Guest Post: Healthcare Choices, Patient Voices

A critically important goal of healthcare reform is to deliver patient-centric care.  However, in today’s busy practice of medicine, patients are too often asked to decide on care without fully understanding their options and without the opportunity to think about their preferences.  We make few decisions as important or personal as those affecting our health, yet too often our voice as a patient is not heard.

Healthcare decisions, particularly those regarding care for which there are multiple evidence-based options, (preference sensitive) are common.  82% of adults over the age of 40 have made a decision about a surgery, test, or new medication in the past two years.[i]  Too often physicians lack the training, resources, or time to educate patients on the risks and benefits of their various care options. Doctors do even less well with exploring patients’ personal preferences.  Because patients don’t know what they don’t know, it’s simply not possible to obtain truly informed consent from a patient who is not informed.  Risks and benefit discussions aren’t really meaningful without a full explanation of options and a full exploration of personal preferences.

A Shared Decision Making approach to care educates patients about any and all medically sound treatment options and helps them sort through the confusing clutter of medical terms and acronyms.  Patients are informed on the risks, benefits, trade-offs, and side effects of each viable choice. This approach puts the patient at the center of the decision, ensuring that the selection is not only clinically appropriate, but also the right course for them.   Thus prepared, patients can then have a better quality discussion about their treatment options with their physicians, which is the goal of Shared Decision Making.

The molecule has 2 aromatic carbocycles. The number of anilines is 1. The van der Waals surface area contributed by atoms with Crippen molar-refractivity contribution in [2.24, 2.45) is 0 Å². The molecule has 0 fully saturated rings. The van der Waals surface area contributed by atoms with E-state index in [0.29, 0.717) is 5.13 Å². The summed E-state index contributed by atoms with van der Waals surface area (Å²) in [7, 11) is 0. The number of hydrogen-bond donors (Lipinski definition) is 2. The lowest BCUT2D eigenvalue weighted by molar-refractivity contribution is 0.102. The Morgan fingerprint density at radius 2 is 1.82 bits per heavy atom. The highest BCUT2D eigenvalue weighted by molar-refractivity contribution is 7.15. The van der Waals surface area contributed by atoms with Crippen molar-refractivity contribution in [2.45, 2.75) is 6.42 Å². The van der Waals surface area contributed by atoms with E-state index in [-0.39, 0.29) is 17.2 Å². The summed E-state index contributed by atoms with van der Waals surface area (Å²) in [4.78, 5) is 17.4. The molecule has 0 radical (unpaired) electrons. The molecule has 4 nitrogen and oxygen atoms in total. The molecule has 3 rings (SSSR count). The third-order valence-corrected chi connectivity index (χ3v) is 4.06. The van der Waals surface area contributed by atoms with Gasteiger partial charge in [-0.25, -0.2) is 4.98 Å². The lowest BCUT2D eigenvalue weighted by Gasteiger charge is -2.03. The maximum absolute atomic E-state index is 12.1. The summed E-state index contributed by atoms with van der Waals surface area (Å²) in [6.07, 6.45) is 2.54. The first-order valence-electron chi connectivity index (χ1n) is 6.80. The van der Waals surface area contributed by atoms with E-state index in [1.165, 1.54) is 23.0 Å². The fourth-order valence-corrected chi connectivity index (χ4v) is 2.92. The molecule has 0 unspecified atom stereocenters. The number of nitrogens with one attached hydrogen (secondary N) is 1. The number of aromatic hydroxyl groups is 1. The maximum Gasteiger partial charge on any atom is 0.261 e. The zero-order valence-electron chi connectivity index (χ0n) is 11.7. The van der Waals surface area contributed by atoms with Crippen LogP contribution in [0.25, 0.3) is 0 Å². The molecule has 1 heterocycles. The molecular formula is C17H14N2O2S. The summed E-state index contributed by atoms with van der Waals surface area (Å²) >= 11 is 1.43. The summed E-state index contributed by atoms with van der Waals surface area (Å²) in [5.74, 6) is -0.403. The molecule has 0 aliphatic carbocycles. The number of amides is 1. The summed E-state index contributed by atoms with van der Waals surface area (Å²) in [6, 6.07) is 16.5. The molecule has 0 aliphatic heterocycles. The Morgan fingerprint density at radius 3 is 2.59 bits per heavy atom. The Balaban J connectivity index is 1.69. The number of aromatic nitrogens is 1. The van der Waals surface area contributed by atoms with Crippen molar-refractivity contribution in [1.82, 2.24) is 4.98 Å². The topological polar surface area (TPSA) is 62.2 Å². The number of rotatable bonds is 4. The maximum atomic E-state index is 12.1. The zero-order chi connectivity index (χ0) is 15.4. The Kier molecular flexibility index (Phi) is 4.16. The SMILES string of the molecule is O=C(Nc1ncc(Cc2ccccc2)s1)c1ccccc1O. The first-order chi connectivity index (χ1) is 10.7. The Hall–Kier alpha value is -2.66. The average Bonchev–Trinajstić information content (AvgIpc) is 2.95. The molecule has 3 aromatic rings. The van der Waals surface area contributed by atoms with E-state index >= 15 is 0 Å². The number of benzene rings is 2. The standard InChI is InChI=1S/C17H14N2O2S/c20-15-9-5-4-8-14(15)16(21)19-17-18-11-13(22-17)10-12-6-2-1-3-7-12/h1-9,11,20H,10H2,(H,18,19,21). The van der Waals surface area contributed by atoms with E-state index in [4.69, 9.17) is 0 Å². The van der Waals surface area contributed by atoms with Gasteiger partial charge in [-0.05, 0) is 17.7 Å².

As we continue to debate ways to improve quality and reduce costs, Shared Decision Making emerges as one such way.  Patients who go through a Shared Decision Making process tend to choose less invasive procedures[ii], which in turn leads to better outcomes and reduced spend. The patients are happier too, reporting a better care experience and improved doctor-patient communication.[iii]  This approach to care is both effective and practical. It has been successfully adopted in busy medical practices across the country resulting in more loyal patients and more satisfied clinicians.

Healthcare choices are hard. Knowing you even have a choice is paramount. Shared Decision Making will draw out patient voices where they so critically need to be heard.